There is an interesting article in the New York Times (May 5, 2004) by Bruce Ackerman, a professor of law and political science at Yale, titled 2-for-1 Voting that proposes cross-endorsement of Presidential Electors between Nader and Gore.
As quoted from the Article:
“electors will be named by each state’s political parties. But Ralph Nader is running as an independent. When he petitions to get on the ballot in each state, he must name his own slate of electors. While he is free to nominate a distinctive slate of names, he can also propose the very same names that appear on the Kerry slate.
If he does, he will provide voters with a new degree of freedom. On Election Day, they will see a line on the ballot designating Ralph Nader’s electors. But if voters choose the Nader line, they won’t be wasting their ballot on a candidate with little chance of winning. Since Mr. Nader’s slate would be the same as Mr. Kerry’s, his voters would be providing additional support for the electors selected by the Democrats. If the Nader-Kerry total is a majority in any state, the victorious electors would be free to vote for Mr. Kerry.”
Given the lack of Instant-runoff voting (IRV) for Presidential Electors, this is a possible alternative to the “wasted vote” problem. Currently, the process of fusion is practiced regularly in New York as well as occasionally in several other states. Fusion is the process of combining votes from several party lines into a single total. In New York, for example, 2000 featured Bush on the Republican and Conservative ballot lines while Gore was on the Democratic, Liberal, and Working Families ballot lines (Buchanan was also listed under two parties – Right to Life and Buchanan Reform). The choosing of Presidential Electors is based on the fusion (or combining) of the votes for each ballot line of the candidates. However, this is generally practiced for only the same candidate. The legal possibility of different candidates cross-endorsing the same set of electors and allowing fusion is likely an issue to be determined by individual state laws.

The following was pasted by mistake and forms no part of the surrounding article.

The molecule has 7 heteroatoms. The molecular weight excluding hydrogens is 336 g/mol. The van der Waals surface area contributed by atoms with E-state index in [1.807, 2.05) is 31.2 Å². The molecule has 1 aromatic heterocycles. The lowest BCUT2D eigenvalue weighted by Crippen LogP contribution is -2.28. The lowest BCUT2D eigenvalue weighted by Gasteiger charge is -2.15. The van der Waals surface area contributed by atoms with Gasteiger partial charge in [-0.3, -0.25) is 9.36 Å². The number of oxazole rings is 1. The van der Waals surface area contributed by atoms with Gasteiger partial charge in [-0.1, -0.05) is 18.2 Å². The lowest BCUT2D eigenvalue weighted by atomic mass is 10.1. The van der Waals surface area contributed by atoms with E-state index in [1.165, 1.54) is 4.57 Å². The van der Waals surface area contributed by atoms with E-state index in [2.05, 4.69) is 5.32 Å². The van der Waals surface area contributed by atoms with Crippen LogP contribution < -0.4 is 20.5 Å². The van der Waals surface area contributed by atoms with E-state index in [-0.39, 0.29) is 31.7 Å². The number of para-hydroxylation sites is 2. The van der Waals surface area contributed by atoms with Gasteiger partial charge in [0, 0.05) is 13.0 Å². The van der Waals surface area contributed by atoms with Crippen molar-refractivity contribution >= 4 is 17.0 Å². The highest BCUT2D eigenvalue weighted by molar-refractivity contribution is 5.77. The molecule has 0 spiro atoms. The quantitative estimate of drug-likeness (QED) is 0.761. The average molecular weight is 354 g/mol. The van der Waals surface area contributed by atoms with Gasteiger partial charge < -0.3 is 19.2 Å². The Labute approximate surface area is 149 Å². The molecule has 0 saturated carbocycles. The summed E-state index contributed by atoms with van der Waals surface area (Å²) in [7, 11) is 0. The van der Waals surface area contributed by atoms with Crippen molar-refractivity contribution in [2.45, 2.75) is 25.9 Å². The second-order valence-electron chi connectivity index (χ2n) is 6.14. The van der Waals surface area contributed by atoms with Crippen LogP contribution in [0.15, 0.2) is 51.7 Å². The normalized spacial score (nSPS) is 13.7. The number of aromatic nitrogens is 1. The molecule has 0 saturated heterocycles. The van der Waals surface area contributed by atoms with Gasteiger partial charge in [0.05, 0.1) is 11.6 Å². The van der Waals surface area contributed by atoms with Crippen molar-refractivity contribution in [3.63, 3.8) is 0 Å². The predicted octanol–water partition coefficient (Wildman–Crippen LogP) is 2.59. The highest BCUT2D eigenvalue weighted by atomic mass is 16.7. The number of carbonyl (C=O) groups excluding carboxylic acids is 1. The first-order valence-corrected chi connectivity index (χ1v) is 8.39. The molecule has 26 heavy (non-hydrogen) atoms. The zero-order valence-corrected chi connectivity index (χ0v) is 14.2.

As an historical note, cross-endorsement was actually somewhat common in the late 19th century. For example, in 1892, a set of electors in North Dakota were cross-endorsed by both the Populist and Democratic parties. In a very interesting result, two of these fusion electors and one Republican Elector received the highest number of total votes, creating the only occasion of a state casting electoral votes for three different parties (one Democratic, one Republican, and one Populist).
I’m interested in hearing any legal analysis of this possibility – especially in “battleground” states.